Published on January 27th, 2015


Uh-oh, Whatever you do – Don’t Talk to Strangers…

…they might just become friends.

If there’s one thing that I excel at, it’s bold-face abandon when it comes to strangers.  Indeed, I may well be the poster-child for “DO Talk to Strangers”.  Over years of bouncing to the far corners of the earth, more often than not, I am surrounded by nothing BUT strangers.  Strangers who (understandably) don’t speak English, and furthermore – strangers I’ve often (necessarily) relied on for some of my most basic needs: to get me from one place to another (e.g. the right bus vs. the one going in the opposite direction); to find a decent place to sleep; to unearth the best (bowl of phở, tea-leaf salad, insert-your-favorite-exotic-food-here). Strangers like… that time I hitched a ride in the back of a pickup truck with a gang of saffron-robed monks.

Hitching a rid with monks in Nepal

Sometimes a girl’s gotta do,
what a girl’s gotta do…

Don’t get me wrong (contrary to what some of my family/friends might say) I’m not certifiably crazy. Nor am I foolish enough to hop in just any stray truck and/or befriend every grinning lad I meet in dark alleys along the trail. Indeed, I avoid any and all such dark alleys, and have developed quite a fine-tuned radar when befriending strangers.

30+ years of solo travel to nearly 40 different countries will do that to you.  Perpetually skipping ’round the globe is bound to teach you a few safety tricks, and my “gut” now has a PhD in “RFA” (Red-Flag-Alert).  But what my solo wanderings have also taught me – over and over again – is that 99% of the strangers on the Planet are just like me – friendly, kind and eager to get to know a stray foreigner.   Indeed eager to help with whatever I need.  Leastwise that’s long been my experience, and likewise what I try to do for any stranger along the way.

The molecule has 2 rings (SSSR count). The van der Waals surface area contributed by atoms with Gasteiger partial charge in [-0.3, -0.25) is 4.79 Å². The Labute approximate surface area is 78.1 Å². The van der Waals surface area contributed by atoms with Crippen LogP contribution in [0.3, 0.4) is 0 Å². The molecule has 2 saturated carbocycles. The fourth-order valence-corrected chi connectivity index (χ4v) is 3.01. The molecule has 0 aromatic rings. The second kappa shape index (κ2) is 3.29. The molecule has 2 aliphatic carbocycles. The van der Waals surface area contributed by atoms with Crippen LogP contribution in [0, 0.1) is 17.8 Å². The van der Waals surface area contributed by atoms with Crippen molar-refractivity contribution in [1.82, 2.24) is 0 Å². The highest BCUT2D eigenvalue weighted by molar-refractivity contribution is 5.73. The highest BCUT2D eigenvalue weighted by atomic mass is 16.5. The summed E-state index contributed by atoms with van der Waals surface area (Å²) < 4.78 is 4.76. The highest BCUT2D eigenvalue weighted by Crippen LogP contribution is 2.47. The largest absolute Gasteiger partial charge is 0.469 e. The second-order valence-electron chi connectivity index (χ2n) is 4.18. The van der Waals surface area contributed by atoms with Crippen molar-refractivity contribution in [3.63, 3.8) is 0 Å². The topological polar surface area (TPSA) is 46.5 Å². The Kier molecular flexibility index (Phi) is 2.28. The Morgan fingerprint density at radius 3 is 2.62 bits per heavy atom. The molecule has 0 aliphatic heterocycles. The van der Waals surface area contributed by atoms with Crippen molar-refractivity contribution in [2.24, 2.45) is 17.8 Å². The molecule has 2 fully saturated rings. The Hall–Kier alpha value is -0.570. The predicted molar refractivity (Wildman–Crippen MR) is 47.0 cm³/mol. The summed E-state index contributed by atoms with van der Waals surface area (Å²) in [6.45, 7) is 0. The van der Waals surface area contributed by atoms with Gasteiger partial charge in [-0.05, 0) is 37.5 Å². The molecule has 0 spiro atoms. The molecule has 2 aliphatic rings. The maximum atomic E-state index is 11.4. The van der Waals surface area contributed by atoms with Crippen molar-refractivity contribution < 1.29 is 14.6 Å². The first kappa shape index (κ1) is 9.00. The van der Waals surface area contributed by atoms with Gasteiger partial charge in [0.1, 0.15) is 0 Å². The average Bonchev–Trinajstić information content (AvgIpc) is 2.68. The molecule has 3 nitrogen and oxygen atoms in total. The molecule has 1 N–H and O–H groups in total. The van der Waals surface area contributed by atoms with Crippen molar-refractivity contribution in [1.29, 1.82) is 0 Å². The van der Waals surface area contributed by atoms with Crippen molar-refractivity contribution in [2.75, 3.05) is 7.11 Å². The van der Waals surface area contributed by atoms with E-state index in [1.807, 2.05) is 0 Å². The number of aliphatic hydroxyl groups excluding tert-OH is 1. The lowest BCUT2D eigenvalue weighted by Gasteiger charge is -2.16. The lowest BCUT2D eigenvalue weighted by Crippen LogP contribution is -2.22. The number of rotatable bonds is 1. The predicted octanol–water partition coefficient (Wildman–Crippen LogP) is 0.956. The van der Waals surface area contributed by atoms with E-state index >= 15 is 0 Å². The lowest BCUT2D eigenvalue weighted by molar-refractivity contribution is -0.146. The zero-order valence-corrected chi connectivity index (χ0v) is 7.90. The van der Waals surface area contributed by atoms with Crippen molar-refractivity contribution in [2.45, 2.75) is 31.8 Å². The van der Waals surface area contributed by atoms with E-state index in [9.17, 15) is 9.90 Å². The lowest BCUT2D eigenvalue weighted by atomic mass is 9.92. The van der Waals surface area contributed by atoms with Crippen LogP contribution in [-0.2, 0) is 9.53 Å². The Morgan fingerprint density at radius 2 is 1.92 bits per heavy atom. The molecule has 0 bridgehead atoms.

Which brings us to my most recent brush with “Do Talk to Strangers” serendipity.

It started off much like any other return slog “home” (i.e. whichever corner of the globe I happen to dub “home” that week) – a dawn taxi ride to meet a local bus, to meet a boat, to meet a plane, to meet another taxi, to meet another bus.   In this case, an all day affair maneuvering from idyllic isle out in the middle of the Pacific (Santa Cruz Island in the Galapagos) to the Ecuador mainland city of Guayaquil, and onto a bus bound for my beloved Cuenca set amid the tippy-top of the Andes mountains.

It was nearing 4 pm (and already more than 8 hrs. into my trek) by the time I had unraveled the bewildering mysteries of the main bus terminal in Guyaquil (I had to take an ELEVATOR to get to the Cuenca bus departing on the UPPER level – I mean, who knew they had buses on the ROOF???)  I stashed my small rolling backpack in the luggage bin beneath the bus, and dropped gratefully into my assigned “2B” window seat, relieved to finally be on the last leg of my convoluted homeward journey.

Not long after (for I’d just barely made the 4 pm Cuenca bus departure), an attractive, middle-aged Ecuadorian lass settled into the seat beside me.   Across the aisle, a young Ecuadorian couple intermittently chatted with her.   I don’t honestly remember what I (for you just KNOW it was me that initiated contact) first blurted out to my new traveling companion, but likely just my customary smile, along with a cheery “Hola!”.